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Prashant Vikram

International Maize and Wheat Improvement Center (CIMMYT), Mexico

Title: Genetic diversity of Indian rice germplasm reveals importance of green revolution gene for rainfed breeding

Biography

Prashant Vikram has completed his PhD in 2011 from International Rice Research Institute, Philippines. Previously, he worked at two ICAR institutions- Indian Institute of Pulses Research, Kanpur and National Research Center for Plant Biotechnology, New Delhi. He is worked as Visiting Scientist at IRRI after completing his PhD for two years. He is working in the area of drought molecular breeding in rice.

Abstract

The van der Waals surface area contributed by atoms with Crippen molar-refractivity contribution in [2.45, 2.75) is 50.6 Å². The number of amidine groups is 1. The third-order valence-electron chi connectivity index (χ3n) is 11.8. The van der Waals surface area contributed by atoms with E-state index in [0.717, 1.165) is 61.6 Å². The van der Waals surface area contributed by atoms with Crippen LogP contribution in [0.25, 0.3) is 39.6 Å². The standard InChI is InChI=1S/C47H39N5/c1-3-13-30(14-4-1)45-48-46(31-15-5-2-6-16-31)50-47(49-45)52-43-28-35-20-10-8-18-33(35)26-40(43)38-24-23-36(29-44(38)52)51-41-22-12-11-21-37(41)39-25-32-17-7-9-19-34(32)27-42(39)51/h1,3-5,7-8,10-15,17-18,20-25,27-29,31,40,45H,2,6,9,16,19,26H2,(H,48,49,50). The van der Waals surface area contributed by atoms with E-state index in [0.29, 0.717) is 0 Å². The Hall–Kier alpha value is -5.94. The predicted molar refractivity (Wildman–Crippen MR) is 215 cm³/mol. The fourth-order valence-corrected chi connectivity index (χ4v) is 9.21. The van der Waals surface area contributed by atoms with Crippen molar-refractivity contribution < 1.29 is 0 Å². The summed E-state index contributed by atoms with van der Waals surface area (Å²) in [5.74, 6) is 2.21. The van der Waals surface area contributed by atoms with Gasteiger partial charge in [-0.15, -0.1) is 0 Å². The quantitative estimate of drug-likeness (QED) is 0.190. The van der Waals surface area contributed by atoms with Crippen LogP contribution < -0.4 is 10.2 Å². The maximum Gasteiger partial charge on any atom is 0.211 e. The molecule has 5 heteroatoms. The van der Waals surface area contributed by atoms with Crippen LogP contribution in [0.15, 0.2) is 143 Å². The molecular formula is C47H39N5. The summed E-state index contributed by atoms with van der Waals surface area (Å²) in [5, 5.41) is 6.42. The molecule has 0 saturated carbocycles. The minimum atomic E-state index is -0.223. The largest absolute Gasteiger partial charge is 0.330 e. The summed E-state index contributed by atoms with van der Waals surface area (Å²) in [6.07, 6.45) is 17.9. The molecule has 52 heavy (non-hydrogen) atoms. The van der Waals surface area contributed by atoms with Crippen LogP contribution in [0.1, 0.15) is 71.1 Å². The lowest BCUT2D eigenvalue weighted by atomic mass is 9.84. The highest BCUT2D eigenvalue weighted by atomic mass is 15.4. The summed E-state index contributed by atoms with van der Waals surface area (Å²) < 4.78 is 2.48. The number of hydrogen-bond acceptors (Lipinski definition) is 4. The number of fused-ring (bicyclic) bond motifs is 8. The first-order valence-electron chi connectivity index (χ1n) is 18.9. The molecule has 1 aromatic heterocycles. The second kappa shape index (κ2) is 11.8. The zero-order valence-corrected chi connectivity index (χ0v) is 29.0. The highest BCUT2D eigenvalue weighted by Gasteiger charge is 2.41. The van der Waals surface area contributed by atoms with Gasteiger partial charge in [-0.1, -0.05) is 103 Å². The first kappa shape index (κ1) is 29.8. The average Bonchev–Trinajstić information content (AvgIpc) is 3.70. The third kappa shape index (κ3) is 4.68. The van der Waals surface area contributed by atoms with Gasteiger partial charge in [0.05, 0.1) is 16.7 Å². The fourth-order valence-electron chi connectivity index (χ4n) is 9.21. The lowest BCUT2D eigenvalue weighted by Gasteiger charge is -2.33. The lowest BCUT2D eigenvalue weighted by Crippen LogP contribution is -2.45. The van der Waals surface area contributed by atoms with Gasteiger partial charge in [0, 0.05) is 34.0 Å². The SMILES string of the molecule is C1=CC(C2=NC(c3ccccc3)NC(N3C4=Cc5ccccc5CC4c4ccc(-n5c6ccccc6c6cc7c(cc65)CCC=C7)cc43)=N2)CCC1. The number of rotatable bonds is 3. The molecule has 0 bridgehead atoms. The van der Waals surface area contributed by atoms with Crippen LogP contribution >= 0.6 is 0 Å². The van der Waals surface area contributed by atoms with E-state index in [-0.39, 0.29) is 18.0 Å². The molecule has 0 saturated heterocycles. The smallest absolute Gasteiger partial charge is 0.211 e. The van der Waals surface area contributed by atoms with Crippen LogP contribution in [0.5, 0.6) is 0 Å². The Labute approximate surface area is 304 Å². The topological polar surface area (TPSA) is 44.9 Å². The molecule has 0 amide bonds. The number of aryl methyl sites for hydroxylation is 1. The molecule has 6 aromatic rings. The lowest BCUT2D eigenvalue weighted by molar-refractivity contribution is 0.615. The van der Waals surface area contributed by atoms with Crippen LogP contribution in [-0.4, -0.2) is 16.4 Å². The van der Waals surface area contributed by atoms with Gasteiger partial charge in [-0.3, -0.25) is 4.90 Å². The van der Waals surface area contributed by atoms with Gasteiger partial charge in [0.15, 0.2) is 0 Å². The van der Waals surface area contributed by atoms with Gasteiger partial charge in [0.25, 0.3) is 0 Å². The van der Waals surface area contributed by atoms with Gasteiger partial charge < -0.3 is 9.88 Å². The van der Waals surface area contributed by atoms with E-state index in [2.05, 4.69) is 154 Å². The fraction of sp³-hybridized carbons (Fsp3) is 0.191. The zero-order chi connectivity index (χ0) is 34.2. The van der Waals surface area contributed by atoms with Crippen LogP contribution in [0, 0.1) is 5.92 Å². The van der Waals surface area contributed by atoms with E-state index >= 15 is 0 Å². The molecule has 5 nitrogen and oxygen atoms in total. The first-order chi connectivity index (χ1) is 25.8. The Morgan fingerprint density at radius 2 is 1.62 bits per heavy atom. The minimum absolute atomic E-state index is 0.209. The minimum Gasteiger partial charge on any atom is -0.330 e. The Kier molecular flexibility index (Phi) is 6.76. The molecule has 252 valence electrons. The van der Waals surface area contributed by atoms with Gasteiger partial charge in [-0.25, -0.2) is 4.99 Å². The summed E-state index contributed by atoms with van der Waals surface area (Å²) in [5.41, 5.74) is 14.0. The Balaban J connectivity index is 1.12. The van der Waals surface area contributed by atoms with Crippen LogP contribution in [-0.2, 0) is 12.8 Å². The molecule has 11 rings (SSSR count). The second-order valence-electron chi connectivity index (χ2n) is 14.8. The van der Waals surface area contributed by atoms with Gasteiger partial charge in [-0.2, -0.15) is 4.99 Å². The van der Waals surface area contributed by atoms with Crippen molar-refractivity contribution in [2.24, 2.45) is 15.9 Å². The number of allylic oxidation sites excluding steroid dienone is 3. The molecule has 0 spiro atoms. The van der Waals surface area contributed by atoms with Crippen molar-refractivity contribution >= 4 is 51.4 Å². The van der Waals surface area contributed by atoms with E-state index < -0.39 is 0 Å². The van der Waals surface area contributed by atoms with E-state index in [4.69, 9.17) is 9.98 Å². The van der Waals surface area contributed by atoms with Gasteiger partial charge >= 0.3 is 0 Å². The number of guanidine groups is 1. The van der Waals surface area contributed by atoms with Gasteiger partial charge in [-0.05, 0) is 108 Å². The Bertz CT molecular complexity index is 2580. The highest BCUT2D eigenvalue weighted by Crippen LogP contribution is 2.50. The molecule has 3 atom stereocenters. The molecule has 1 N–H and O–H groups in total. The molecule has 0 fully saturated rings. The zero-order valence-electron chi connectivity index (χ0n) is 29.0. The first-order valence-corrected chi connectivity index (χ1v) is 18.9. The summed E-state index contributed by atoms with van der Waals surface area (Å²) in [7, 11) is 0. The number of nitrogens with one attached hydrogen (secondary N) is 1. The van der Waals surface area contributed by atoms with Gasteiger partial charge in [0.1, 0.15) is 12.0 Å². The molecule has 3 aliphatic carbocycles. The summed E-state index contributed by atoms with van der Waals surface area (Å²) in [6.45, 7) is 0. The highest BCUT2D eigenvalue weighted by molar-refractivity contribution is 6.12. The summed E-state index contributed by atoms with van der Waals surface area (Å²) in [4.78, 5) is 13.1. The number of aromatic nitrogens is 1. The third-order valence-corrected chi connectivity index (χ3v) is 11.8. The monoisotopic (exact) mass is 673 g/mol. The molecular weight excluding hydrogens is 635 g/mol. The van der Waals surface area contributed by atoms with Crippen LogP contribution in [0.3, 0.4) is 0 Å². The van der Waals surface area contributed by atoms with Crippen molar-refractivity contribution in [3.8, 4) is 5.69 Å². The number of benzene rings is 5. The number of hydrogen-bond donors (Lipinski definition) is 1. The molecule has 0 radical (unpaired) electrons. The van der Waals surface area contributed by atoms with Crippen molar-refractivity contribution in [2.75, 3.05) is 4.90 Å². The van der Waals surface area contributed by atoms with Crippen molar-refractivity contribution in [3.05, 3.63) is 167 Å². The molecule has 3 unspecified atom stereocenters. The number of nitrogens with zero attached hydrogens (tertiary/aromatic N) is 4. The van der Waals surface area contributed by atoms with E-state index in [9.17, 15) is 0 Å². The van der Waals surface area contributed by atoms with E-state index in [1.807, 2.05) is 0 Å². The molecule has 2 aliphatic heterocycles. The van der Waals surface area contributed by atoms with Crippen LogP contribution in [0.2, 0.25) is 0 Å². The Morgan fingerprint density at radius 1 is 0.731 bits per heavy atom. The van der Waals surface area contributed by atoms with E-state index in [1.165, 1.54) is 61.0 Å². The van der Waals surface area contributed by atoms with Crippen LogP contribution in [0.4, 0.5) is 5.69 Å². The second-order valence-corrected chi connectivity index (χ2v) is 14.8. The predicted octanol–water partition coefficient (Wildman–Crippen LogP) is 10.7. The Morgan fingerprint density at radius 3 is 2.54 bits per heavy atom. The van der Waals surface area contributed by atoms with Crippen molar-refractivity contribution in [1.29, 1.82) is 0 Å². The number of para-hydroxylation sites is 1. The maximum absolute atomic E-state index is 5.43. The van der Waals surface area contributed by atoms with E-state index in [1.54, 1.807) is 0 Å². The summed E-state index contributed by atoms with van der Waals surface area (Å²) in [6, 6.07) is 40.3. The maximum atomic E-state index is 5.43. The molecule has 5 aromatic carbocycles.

The major paradigm shift through green revolution was achieved through introduction of semi-dwarfing- gene, sd1 into the locally adapted low yielding, low fertilizer responsive and lodging prone tall traditional rice and wheat varieties. Green revolution rice and wheat varieties became popular among farmers and led to a gradual replacement of the landraces and traditional varieties. Landraces and traditional varieties grown in the rainfed areas have immense genetic potential for adaption in drought prone environments. Their morphological, physiological, and phenotypic characterization for drought stress is an important pre-requisite. A total of 70 Indian rice cultivars including varieties, landraces as well as traditional donors were subjected to the genetic diversity analysis. Genotyping was carried out using a set of thirty six SNPs involving three SNP per chromosome. There were two genetic clusters, one with mostly 'aus' cultivars and other with 'indica' germplasms. These cultivars were phenotyped for drought related traits as well in dry and wet seasons of 2010. Genetic diversity analysis was also performed with three major drought QTLs published so far. One of them (qDTY1.1) harbors the green revolution gene sd1 as revealed in several reports. These germplasms were analyzed for the sd1 gene also. Most of the well known drought tolerant landraces, traditional varieties or breeding lines had tall allele of the sd1 gene and vice-versa for the dwarf allele indicating towards possibility of either (1) linkage or (2) pleiotropy or (3) both associated with this gene. This analysis indicated that "Looking beyond green revolution is in fact looking behind green revolution". Study also indicated that drought QTL alleles are conserved in drought tolerant landraces/traditional varieties. Genetic information generated in the study would be useful in conventional as well as marker assisted breeding approaches for drought tolerance in rice.

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